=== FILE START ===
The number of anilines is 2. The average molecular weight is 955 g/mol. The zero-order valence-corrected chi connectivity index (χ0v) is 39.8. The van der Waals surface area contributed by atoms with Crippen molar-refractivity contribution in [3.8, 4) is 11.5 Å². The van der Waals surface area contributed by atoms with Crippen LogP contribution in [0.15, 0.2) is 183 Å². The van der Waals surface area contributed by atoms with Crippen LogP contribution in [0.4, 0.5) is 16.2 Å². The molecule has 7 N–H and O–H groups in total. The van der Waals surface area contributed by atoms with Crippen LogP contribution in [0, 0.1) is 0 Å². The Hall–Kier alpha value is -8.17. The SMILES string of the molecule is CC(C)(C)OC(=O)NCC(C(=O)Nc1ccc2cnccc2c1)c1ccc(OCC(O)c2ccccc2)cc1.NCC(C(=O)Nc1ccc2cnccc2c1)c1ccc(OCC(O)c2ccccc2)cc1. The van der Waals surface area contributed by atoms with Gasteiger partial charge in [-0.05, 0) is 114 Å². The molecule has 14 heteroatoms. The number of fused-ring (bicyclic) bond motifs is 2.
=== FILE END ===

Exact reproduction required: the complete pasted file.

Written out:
The number of anilines is 2. The average molecular weight is 955 g/mol. The zero-order valence-corrected chi connectivity index (χ0v) is 39.8. The van der Waals surface area contributed by atoms with Crippen molar-refractivity contribution in [3.8, 4) is 11.5 Å². The van der Waals surface area contributed by atoms with Crippen LogP contribution in [0.15, 0.2) is 183 Å². The van der Waals surface area contributed by atoms with Crippen LogP contribution in [0.4, 0.5) is 16.2 Å². The molecule has 7 N–H and O–H groups in total. The van der Waals surface area contributed by atoms with Crippen LogP contribution in [0, 0.1) is 0 Å². The Hall–Kier alpha value is -8.17. The SMILES string of the molecule is CC(C)(C)OC(=O)NCC(C(=O)Nc1ccc2cnccc2c1)c1ccc(OCC(O)c2ccccc2)cc1.NCC(C(=O)Nc1ccc2cnccc2c1)c1ccc(OCC(O)c2ccccc2)cc1. The van der Waals surface area contributed by atoms with Gasteiger partial charge in [-0.05, 0) is 114 Å². The molecule has 14 heteroatoms. The number of fused-ring (bicyclic) bond motifs is 2.